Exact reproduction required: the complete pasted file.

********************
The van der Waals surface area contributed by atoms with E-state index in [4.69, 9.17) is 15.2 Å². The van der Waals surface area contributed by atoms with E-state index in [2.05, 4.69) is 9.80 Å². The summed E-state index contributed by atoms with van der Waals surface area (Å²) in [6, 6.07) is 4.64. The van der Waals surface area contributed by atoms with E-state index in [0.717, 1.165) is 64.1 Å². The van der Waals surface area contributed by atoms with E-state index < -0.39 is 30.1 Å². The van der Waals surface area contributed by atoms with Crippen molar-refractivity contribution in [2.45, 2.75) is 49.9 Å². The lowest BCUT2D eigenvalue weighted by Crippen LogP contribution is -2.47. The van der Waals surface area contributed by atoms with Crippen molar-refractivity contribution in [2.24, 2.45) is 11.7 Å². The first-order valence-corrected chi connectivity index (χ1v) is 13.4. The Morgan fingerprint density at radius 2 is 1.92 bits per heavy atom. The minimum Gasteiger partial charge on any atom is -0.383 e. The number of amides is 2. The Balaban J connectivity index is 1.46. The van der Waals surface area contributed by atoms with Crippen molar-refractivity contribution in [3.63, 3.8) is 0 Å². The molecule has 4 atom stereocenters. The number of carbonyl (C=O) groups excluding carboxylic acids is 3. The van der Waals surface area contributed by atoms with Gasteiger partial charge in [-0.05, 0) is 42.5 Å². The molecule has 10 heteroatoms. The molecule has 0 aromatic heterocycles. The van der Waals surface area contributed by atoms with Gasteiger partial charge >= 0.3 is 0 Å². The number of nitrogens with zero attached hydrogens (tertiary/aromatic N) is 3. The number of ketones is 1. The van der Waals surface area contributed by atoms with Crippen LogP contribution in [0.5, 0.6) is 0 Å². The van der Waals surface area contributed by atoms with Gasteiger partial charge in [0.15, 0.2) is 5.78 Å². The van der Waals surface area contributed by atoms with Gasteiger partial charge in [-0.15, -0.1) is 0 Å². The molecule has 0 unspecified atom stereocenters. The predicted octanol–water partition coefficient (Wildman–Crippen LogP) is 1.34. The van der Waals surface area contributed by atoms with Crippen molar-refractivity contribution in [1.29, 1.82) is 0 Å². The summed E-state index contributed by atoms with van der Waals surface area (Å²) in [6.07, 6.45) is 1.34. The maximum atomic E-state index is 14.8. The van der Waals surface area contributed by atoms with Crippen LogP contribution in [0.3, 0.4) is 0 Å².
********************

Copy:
The van der Waals surface area contributed by atoms with E-state index in [4.69, 9.17) is 15.2 Å². The van der Waals surface area contributed by atoms with E-state index in [2.05, 4.69) is 9.80 Å². The summed E-state index contributed by atoms with van der Waals surface area (Å²) in [6, 6.07) is 4.64. The van der Waals surface area contributed by atoms with E-state index in [0.717, 1.165) is 64.1 Å². The van der Waals surface area contributed by atoms with E-state index < -0.39 is 30.1 Å². The van der Waals surface area contributed by atoms with Crippen molar-refractivity contribution in [2.45, 2.75) is 49.9 Å². The lowest BCUT2D eigenvalue weighted by Crippen LogP contribution is -2.47. The van der Waals surface area contributed by atoms with Crippen molar-refractivity contribution in [2.24, 2.45) is 11.7 Å². The first-order valence-corrected chi connectivity index (χ1v) is 13.4. The Morgan fingerprint density at radius 2 is 1.92 bits per heavy atom. The minimum Gasteiger partial charge on any atom is -0.383 e. The number of amides is 2. The Balaban J connectivity index is 1.46. The van der Waals surface area contributed by atoms with Crippen molar-refractivity contribution in [3.63, 3.8) is 0 Å². The molecule has 4 atom stereocenters. The number of carbonyl (C=O) groups excluding carboxylic acids is 3. The van der Waals surface area contributed by atoms with Gasteiger partial charge in [-0.05, 0) is 42.5 Å². The molecule has 10 heteroatoms. The molecule has 0 aromatic heterocycles. The van der Waals surface area contributed by atoms with Gasteiger partial charge >= 0.3 is 0 Å². The number of nitrogens with zero attached hydrogens (tertiary/aromatic N) is 3. The number of ketones is 1. The van der Waals surface area contributed by atoms with Crippen LogP contribution in [0.5, 0.6) is 0 Å². The van der Waals surface area contributed by atoms with Gasteiger partial charge in [0.15, 0.2) is 5.78 Å². The van der Waals surface area contributed by atoms with Gasteiger partial charge in [-0.15, -0.1) is 0 Å². The molecule has 0 unspecified atom stereocenters. The predicted octanol–water partition coefficient (Wildman–Crippen LogP) is 1.34. The van der Waals surface area contributed by atoms with Crippen molar-refractivity contribution in [1.29, 1.82) is 0 Å². The summed E-state index contributed by atoms with van der Waals surface area (Å²) in [6.07, 6.45) is 1.34. The maximum atomic E-state index is 14.8. The van der Waals surface area contributed by atoms with Crippen LogP contribution in [0.3, 0.4) is 0 Å².